View Article and Find Full Text PDF

Download full-text PDF

Source
http://dx.doi.org/10.1093/mtomcs/mfab026DOI Listing
May 2021

Acute pancreatitis secondary to cocaine use: a case-based systematic literature review.

Clin J Gastroenterol 2021 May 4. Epub 2021 May 4.

University of Missouri School of Medicine, Columbia, MO, USA.

Cocaine use continues to be an important global public health problem. As the use of cocaine remains pervasive so have a myriad of adverse events associated with this drug. These deleterious effects are well-studied, but gastrointestinal complications remain esoteric and the existing clinical evidence is scarce. Ischemia of the esophagus and small bowel, perforation, peptic ulceration, gastrointestinal bleeding, and ischemic colitis are among the reported complications. In specific, acute pancreatitis secondary to cocaine use is an exceedingly rare clinicopathologic entity. To date, only 7 cases of this condition have been reported in the English-language literature. We hereby delineate a rare case of a 29-year-old female who developed her first episode of cocaine-associated pancreatitis. The diagnosis was made based on a standard battery of investigations and meticulous exclusion of common etiologies of acute pancreatitis. To our knowledge, this case represents the first report of re-occurrence of acute pancreatitis upon subsequent crack cocaine insufflation, adding a higher level of evidence to a fallible association. We also present a systematic review of the existing literature on acute pancreatitis following cocaine use. An updated knowledge regarding this rare association is of paramount importance for early diagnosis and astute management.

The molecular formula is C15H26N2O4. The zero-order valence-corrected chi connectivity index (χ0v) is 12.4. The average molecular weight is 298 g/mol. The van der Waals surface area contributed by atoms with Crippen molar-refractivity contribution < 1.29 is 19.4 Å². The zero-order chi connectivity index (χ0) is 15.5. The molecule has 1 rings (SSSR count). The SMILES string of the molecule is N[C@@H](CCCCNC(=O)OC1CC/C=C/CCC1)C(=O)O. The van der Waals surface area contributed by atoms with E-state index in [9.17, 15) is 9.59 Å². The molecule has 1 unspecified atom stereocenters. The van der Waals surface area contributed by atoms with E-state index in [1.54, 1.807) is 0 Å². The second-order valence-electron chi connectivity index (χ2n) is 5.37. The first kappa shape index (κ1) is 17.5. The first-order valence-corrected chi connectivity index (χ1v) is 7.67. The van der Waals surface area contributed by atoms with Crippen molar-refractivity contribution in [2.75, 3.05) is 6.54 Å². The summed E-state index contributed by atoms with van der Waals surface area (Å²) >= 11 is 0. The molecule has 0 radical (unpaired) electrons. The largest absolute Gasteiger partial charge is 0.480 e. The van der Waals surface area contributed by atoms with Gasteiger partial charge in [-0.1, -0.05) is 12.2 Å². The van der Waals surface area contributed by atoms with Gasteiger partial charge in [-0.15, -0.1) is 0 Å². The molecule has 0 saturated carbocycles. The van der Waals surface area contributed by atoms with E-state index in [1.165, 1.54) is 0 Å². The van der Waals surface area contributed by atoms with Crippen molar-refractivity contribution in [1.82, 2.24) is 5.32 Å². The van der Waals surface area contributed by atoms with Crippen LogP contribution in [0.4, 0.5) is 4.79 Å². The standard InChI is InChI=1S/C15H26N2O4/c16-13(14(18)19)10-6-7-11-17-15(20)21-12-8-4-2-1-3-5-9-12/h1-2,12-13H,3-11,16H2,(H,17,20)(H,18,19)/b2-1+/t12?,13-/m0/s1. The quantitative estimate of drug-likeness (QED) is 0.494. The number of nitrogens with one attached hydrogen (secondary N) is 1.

View Article and Find Full Text PDF

Download full-text PDF

Source
http://dx.doi.org/10.1007/s12328-021-01427-1DOI Listing
http://www.ncbi.nlm.nih.gov/pmc/articles/PMC8094976PMC